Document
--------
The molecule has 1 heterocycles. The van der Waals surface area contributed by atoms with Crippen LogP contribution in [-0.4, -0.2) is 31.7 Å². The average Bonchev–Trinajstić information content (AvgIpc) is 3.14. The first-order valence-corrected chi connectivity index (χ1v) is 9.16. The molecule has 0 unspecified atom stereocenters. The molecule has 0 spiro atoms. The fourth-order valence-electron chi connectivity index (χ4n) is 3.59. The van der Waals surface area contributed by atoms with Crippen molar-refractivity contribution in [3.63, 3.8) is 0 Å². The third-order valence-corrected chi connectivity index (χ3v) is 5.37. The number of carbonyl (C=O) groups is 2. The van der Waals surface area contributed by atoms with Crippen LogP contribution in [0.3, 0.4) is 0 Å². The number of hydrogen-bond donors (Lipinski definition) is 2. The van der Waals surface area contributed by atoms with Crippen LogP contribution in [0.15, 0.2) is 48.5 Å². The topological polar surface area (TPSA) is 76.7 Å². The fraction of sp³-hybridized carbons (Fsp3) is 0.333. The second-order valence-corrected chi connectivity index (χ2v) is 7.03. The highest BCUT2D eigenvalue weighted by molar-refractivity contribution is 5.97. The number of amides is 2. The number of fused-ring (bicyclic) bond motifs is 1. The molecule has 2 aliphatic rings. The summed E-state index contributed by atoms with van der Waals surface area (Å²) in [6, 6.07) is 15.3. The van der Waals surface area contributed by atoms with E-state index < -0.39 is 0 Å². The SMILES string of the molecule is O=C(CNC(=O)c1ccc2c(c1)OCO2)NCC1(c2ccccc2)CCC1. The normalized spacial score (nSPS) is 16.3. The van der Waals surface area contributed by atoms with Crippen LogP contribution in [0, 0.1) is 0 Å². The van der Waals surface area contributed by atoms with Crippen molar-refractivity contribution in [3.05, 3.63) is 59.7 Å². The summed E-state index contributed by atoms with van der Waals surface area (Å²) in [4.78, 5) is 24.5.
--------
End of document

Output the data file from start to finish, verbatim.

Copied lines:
The molecule has 1 heterocycles. The van der Waals surface area contributed by atoms with Crippen LogP contribution in [-0.4, -0.2) is 31.7 Å². The average Bonchev–Trinajstić information content (AvgIpc) is 3.14. The first-order valence-corrected chi connectivity index (χ1v) is 9.16. The molecule has 0 unspecified atom stereocenters. The molecule has 0 spiro atoms. The fourth-order valence-electron chi connectivity index (χ4n) is 3.59. The van der Waals surface area contributed by atoms with Crippen molar-refractivity contribution in [3.63, 3.8) is 0 Å². The third-order valence-corrected chi connectivity index (χ3v) is 5.37. The number of carbonyl (C=O) groups is 2. The van der Waals surface area contributed by atoms with Crippen LogP contribution in [0.3, 0.4) is 0 Å². The number of hydrogen-bond donors (Lipinski definition) is 2. The van der Waals surface area contributed by atoms with Crippen LogP contribution in [0.15, 0.2) is 48.5 Å². The topological polar surface area (TPSA) is 76.7 Å². The fraction of sp³-hybridized carbons (Fsp3) is 0.333. The second-order valence-corrected chi connectivity index (χ2v) is 7.03. The highest BCUT2D eigenvalue weighted by molar-refractivity contribution is 5.97. The number of amides is 2. The number of fused-ring (bicyclic) bond motifs is 1. The molecule has 2 aliphatic rings. The summed E-state index contributed by atoms with van der Waals surface area (Å²) in [6, 6.07) is 15.3. The van der Waals surface area contributed by atoms with E-state index < -0.39 is 0 Å². The SMILES string of the molecule is O=C(CNC(=O)c1ccc2c(c1)OCO2)NCC1(c2ccccc2)CCC1. The normalized spacial score (nSPS) is 16.3. The van der Waals surface area contributed by atoms with Crippen LogP contribution in [0, 0.1) is 0 Å². The van der Waals surface area contributed by atoms with Crippen molar-refractivity contribution in [3.05, 3.63) is 59.7 Å². The summed E-state index contributed by atoms with van der Waals surface area (Å²) in [4.78, 5) is 24.5.